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Side Notes: The Conductor Trading Game (Vasily Petrenko Succeeds Jukka-Pekka Saraste in Oslo)

For the classically inclined, watching conductors rove on posts and succeed each other and get ousted here and courted there is at least as much fun as following baseball or football deadline trades and rumors. It's fun when your team trades up; depressing when it trades down. Either because it's an opportunity taken/missed, or because it says something about the desirability of your orchestra/team; its status in the world of conducting/sports. Can you snare someone considered out of your league with a bit of cleverness? Are you just getting a name, but no particularly needed skill? Are you discovering the next hot thing? Did you go all out and get stuck with Herschel Walker?

Well, here's the latest news: Vasily Petrenko succeeds Jukka-Pekka Saraste at the helm of the Oslo Philharmonic. (Jukka-Pekka Saraste meanwhile succeeds Semyon Bychkov in Cologne at the WDRSO while Bychkov's next stop is not yet known.) This looks like a trade that has goodness written all over it. At the very latest since Mariss Jansons took the Oslo Philharmonic and turned them into a thus-recognized world class orchestra during his 23 year tenure (1979-2002), the orchestra is one of the very respectable addresses in Europe... but without that sometimes crippling need to present a big name at all cost. André Previn following Mariss Jansons was certainly a prestigious move, but the subsequent tenure of Jukka-Pekka Saraste probably more productive. Now the administration has announced Vasily Petrenko (four years younger and not related to Kirill Petrenko, just announced to take over the Munich Opera from Kent Nagano) and in doing so they fall in line with a recent trend of appointing very young and extremely hopeful and talented conductors to major positions. (A trend that exists even if you don't count the Dudamel appointment in LA on account of being 40% gimmick or the Alan Gilbert appointment in New York on account of him being one of the oldest [sic] new music directors in the history of the New York Philharmonic.)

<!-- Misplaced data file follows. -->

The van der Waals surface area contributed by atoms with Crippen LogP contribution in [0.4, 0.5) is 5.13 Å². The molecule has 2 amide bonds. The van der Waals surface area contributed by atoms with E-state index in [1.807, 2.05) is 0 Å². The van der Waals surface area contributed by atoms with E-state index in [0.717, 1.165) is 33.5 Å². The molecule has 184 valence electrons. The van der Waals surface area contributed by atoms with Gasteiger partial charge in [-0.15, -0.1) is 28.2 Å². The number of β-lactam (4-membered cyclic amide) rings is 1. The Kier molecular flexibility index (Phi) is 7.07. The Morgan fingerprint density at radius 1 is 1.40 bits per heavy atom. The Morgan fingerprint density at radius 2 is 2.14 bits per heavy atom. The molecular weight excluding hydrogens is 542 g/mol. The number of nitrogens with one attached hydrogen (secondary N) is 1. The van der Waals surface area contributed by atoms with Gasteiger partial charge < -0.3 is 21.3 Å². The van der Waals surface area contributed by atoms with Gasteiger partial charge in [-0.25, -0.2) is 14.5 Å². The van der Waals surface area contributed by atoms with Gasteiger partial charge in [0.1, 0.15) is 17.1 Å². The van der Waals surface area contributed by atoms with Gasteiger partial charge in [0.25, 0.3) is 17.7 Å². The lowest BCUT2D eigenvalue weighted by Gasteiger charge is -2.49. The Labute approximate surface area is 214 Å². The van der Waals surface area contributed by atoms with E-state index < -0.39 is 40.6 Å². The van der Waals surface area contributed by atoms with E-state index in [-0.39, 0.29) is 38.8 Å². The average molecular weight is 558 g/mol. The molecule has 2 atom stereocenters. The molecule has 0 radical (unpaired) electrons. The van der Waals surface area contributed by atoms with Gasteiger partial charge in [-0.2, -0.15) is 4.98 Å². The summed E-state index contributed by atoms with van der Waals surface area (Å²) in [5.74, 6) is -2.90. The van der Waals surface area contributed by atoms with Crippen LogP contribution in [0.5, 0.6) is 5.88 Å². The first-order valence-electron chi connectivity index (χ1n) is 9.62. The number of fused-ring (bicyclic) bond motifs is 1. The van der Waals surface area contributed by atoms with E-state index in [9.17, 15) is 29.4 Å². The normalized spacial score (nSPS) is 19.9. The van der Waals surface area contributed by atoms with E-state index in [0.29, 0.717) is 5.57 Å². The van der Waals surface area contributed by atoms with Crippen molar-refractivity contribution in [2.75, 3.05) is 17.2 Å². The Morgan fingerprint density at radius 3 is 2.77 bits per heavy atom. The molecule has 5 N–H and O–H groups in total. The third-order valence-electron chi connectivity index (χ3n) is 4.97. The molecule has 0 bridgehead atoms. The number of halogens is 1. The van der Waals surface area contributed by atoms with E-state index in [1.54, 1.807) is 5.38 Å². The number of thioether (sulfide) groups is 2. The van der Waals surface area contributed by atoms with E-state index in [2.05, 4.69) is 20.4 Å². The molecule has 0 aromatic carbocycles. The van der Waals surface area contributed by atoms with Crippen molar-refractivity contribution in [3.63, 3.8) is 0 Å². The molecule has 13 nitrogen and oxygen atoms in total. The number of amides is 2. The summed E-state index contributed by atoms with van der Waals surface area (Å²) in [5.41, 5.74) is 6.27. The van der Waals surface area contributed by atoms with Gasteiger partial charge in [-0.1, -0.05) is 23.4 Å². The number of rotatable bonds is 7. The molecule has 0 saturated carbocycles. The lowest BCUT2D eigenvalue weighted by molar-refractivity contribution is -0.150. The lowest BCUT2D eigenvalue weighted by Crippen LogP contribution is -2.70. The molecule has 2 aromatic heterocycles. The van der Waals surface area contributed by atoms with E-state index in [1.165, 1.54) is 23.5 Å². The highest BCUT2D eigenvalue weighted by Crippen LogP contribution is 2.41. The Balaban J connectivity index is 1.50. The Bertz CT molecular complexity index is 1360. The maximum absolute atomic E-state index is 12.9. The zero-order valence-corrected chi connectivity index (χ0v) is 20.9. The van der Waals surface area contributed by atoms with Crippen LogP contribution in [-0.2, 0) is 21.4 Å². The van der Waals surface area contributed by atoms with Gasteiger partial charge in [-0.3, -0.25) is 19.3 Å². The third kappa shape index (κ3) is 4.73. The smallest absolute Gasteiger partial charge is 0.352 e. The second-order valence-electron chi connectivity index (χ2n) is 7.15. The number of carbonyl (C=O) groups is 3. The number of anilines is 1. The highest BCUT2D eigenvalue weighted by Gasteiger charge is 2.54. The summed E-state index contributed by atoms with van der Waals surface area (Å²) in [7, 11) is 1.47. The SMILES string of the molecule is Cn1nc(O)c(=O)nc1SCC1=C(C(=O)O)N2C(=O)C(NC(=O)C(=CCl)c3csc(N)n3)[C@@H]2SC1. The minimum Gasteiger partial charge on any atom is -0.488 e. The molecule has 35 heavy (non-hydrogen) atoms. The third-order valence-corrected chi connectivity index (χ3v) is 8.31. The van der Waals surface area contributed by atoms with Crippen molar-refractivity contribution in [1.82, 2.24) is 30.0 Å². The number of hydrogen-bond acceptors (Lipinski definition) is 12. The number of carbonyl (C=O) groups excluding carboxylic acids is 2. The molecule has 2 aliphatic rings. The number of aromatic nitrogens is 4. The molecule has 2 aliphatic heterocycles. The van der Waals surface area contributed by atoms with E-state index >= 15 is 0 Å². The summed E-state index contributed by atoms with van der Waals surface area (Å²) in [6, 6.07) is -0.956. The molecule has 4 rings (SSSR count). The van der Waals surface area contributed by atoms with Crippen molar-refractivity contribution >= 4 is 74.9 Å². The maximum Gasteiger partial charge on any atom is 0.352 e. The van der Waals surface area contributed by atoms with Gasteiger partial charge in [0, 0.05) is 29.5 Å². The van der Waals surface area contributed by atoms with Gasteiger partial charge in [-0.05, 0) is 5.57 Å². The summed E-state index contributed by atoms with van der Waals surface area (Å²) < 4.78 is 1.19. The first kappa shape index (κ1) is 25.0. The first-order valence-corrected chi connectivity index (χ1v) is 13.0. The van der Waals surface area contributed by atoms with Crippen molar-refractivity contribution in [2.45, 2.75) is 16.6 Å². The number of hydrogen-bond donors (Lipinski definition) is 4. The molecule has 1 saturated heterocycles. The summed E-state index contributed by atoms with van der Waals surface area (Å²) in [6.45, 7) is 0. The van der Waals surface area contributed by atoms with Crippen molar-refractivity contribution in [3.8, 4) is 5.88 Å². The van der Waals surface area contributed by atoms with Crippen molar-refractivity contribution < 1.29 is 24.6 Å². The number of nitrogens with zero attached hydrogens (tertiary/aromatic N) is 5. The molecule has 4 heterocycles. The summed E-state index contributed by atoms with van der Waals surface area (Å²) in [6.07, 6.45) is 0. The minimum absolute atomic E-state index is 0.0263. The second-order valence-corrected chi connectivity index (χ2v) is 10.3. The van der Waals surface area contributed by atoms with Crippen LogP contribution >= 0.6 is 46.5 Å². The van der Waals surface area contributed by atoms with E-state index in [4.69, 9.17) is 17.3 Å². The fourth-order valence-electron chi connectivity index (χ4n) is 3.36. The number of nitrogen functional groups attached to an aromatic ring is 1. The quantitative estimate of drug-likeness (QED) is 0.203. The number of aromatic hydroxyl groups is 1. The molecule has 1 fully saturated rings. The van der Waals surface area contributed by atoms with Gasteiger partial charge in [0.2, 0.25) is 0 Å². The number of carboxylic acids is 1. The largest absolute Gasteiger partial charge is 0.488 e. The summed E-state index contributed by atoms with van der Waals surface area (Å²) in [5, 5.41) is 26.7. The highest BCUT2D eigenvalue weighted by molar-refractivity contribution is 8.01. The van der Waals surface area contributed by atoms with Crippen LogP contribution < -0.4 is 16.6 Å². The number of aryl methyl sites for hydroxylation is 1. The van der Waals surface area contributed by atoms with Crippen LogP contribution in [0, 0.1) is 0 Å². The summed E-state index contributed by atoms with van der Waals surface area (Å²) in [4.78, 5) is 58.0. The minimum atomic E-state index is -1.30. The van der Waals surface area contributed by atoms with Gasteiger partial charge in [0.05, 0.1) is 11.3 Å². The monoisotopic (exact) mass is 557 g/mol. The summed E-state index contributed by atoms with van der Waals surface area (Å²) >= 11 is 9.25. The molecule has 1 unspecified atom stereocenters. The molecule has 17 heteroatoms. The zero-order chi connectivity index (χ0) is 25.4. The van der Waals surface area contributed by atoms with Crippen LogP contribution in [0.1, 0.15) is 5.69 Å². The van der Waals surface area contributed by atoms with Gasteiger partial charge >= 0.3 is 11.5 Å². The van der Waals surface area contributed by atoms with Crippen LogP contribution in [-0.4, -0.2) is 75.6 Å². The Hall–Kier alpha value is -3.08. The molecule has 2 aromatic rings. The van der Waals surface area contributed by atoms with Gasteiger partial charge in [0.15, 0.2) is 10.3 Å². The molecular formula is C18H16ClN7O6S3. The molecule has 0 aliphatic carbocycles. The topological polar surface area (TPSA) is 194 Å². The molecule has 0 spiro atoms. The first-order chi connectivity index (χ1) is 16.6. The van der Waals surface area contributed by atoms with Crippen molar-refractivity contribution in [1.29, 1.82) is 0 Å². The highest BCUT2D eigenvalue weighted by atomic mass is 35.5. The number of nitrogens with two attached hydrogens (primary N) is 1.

Petrenko, born in 1976, started out under the wings of Mariss Jansons (as did Andris Nelsons), and studied with Yuri Temirkanov and Esa-Pekka Salonen. Not a bad pedigree. He did his grunt-time at the St. Petersburg Opera and Ballet and the State Academy of St. Petersburg. But after winning a competition and getting to guest conduct the Royal Liverpool Philharmonic Orchestra, he was named Liverpool's principal conductor in 2005 and started in the 2006/07 season. (His title, upon contract renewal, was later changed to Chief Conductor.) Judging from afar, from audience numbers, and mostly from the smashing Shostakovich recordings he's made for Naxos, his success is very considerable.

Odd Gullberg, CEO of the Oslo Philharmonic, suggested the administration--in concert with the orchestra--had picked Petrenko off a long list as the clear choice for a long term run. A true successor to Jansons, one might say. Mr. Gullberg's suggestion that 'the combination of Vasily Petrenko and the Oslo Philharmonic had the makings of a strong international brand' is heavy on PR-BS, but actually true. Yay for Oslo. And an eye on Liverpool, to see who their next pick is. [Usually orchestras go "semi-safe" after bringing a relative nobody to stardom... a talented, neither-young-nor-old conductor with a solid record and experience. At least Liverpool has time to make their choice; Petrenko will remain through the 2014/15 season. Let's stay tuned to find out. ]

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